‘Elemental’ tells the story of three individuals united by their deep connection with nature and driven to confront some of the most pressing ecological challenges of our time.
The film follows Rajendra Singh, an Indian government official gone rogue, on a 40-day pilgrimage down India’s once pristine Ganges river, now polluted and dying. Across the globe in northern Canada, Eriel Deranger mounts her own “David and Goliath” struggle against the world’s largest industrial development, the Tar Sands, an oil deposit larger than the state of Florida. And in Australia, inventor and entrepreneur Jay Harman searches for investors willing to risk millions on his conviction that nature’s own systems hold the key to our world’s ecological problems. Harman finds his inspiration in the natural world’s profound architecture and creates a revolutionary device that he believes can slow down global warming, but will it work?
Anticipating the 2013 Bushwick Film Festival screening of ‘ELEMENTAL‘ we profile the films Co-Director Emmanuel Vaughan-Lee. ’ELEMENTAL‘ screens on Sunday, October 6, 2013 (6:00pm)at Light Space Studio in Brooklyn, NY.
Purchase Tickets for ‘ELEMENTAL’ at the 2013 Bushwick Film Festival – HERE
What initially interested you in the types of environmental issues explored in the film? What is your own background in environmentalism?
I have been interested and involved in environmental issues for a long time. I was raised in a very eco conscious family and from a young age loved nature and wild places. My background as an environmentalist comes from that love of wild and untouched nature. As a filmmaker I wanted to explore why we’ve become so separated from the natural world and the effects this is having. Each one of the environmental issues in ‘Elemental’ explores this meta theme through our subjects stories.
The film’s specific subjects are Rajendra Singh’s efforts to de-pollute the Ganges River in India, Eriel Deranger’s efforts to fight the Tar Sands oil deposit in Canada, and Jay Harman’s efforts to combat global warming in Australia. Why did you choose these three subjects in particular? Taken together, what do they tell us about environmental crises throughout the world?
We chose our subjects based on the following: they each have a deeply personal and emotional connection to the natural world, they are all “outliers”, their stories are connected by water and climate change, they each had a timely story we could follow. Also, we wanted to feature stories that showed both the “problem” as seen dramatically through Rajendra and Eriel’s story and possible solutions as seen through Jay’s ideas.
Taken together I think the three stories in the film underline the fact that these issues are connected. It’s impossible to separate what’s happening in India to what’s happening in Canada and elsewhere in the world. On the positive side it also shows how the efforts of those trying to address these issues are connected, and how their part of a global movement of people trying to turn the tide of environmental destruction..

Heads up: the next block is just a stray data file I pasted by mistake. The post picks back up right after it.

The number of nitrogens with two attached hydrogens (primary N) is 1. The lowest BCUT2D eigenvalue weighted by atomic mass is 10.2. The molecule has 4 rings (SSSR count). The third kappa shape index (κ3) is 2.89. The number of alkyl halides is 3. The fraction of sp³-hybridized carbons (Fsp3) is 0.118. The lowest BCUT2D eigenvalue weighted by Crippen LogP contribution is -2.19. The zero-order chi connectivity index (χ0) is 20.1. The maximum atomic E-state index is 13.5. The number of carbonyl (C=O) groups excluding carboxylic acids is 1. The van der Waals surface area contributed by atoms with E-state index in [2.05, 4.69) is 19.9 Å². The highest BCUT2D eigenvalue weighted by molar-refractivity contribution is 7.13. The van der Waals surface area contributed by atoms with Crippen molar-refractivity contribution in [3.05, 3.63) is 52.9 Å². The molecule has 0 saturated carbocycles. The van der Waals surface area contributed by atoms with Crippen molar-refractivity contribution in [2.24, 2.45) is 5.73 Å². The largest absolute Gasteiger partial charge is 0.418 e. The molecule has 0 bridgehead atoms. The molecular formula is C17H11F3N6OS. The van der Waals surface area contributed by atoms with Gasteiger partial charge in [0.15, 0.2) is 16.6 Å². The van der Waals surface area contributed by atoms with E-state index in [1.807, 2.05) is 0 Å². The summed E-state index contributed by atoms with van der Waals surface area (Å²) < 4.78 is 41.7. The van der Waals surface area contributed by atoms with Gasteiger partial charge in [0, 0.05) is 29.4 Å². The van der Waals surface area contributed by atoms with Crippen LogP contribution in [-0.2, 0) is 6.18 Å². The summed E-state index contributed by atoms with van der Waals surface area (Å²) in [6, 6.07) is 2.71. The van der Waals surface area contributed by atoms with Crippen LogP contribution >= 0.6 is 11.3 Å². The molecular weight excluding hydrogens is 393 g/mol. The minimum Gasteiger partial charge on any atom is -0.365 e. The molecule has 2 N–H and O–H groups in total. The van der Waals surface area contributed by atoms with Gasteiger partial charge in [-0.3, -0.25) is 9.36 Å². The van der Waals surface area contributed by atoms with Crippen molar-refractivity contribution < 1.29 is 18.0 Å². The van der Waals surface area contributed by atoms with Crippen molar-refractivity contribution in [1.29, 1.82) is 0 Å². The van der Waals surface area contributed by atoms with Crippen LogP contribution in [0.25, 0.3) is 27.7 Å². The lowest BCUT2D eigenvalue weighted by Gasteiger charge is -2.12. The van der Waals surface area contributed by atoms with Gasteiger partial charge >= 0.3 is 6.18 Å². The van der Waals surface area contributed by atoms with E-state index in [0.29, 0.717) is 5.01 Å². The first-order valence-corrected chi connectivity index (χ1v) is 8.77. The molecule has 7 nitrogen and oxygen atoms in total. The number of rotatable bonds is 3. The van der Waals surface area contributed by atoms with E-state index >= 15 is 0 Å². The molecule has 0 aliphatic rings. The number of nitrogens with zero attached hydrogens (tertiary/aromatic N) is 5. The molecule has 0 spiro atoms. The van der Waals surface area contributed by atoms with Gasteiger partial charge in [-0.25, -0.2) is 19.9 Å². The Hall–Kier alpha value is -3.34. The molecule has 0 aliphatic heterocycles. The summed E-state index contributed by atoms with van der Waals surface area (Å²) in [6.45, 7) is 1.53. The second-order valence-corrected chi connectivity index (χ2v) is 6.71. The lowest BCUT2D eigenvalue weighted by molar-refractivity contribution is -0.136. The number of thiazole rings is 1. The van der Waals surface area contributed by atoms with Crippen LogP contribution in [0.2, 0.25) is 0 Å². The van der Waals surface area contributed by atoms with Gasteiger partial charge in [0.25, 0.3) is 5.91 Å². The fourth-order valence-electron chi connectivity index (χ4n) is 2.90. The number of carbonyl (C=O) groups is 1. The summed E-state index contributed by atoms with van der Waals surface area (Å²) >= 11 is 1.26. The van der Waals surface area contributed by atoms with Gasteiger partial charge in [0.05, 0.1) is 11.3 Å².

How did you go about finding your interview subjects? And what were some of the difficulties involved in shooting a multicontinental documentary with multiple subjects?
We spent six months researching potential subjects before settling on Jay, Eriel and Rajendra. We knew following subjects in different parts of the world would be difficult, but figured we were up for the challenge. It wasn’t until we were a few months into production did we realize how logistically overwhelming it would be. Being on one continent with Rajendra while having to scramble a shooter to cover a development with Eriel or Jay’s story was tough. It was definitely an intense year and a half of production with many obstacles that you wouldn’t find if you’re subjects were in one place!
How have people reacted to your film at festivals so far? What universal messages you would like people to take from the film? And what concrete actions would you like them to take?
So far audience responses at festivals and during our theatrical release this spring has been great. I think the fact that we portrayed the human side of our subjects–their flaws and failings as well as their victories–allowed people to connect with them as people regardless of whether they were interested in the environmental issues.
From the outset we didn’t want to create a film with a simple concrete takeaway. No ten things, change your lightblub, drive a prius etc. We were more interested in offering a more philosophical look at our relationship to the natural world and the challenges and opportunities present in this time of environmental crisis. We hope the film is able to offer viewers a chance to reflect on their own relationship to nature, what that means, and what they want it to be.
Your film makes use of expansive shots—sometimes aerial ones—of both pristine natural images and acts of pollution. When it came to presenting nature and pollution, what were your visual goals? What messages were you and DP Emily Topper trying to convey through cinematography?
One of our major visual goals was to shoot our stories in a way that captured both the beauty of nature, our subject’s intimate relationship to their environments (especially with Jay) and the despair and pain of the destruction and pollution. We wanted it to be emotional, to connect the viewer to as Jay describes it “the sanity of nature” as well as the suffering Rajendra feels when seeing the awful state of the Ganges. We wanted the images to carry the weight, to bring you into our subjects worlds and understand where their motivation to do what they do comes from.
– Interview prepared by David Teich